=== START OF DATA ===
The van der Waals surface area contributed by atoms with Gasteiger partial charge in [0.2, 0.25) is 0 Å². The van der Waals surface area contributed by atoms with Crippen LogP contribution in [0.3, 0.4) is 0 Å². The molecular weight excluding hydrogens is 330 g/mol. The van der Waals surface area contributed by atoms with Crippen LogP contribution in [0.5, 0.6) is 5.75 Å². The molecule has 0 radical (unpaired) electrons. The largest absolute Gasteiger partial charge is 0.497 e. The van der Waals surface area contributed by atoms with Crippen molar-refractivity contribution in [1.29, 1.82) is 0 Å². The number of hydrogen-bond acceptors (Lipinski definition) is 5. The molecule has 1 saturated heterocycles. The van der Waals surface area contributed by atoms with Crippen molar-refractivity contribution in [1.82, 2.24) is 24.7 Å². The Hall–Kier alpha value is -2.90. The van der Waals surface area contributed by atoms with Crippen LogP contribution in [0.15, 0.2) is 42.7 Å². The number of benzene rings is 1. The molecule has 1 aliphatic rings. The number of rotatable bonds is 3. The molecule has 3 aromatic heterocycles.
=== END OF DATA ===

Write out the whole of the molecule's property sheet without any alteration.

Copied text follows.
The van der Waals surface area contributed by atoms with Gasteiger partial charge in [0.2, 0.25) is 0 Å². The van der Waals surface area contributed by atoms with Crippen LogP contribution in [0.3, 0.4) is 0 Å². The molecular weight excluding hydrogens is 330 g/mol. The van der Waals surface area contributed by atoms with Crippen LogP contribution in [0.5, 0.6) is 5.75 Å². The molecule has 0 radical (unpaired) electrons. The largest absolute Gasteiger partial charge is 0.497 e. The van der Waals surface area contributed by atoms with Crippen molar-refractivity contribution in [1.29, 1.82) is 0 Å². The number of hydrogen-bond acceptors (Lipinski definition) is 5. The molecule has 1 saturated heterocycles. The van der Waals surface area contributed by atoms with Crippen molar-refractivity contribution in [1.82, 2.24) is 24.7 Å². The Hall–Kier alpha value is -2.90. The van der Waals surface area contributed by atoms with Crippen LogP contribution in [0.15, 0.2) is 42.7 Å². The number of benzene rings is 1. The molecule has 1 aliphatic rings. The number of rotatable bonds is 3. The molecule has 3 aromatic heterocycles.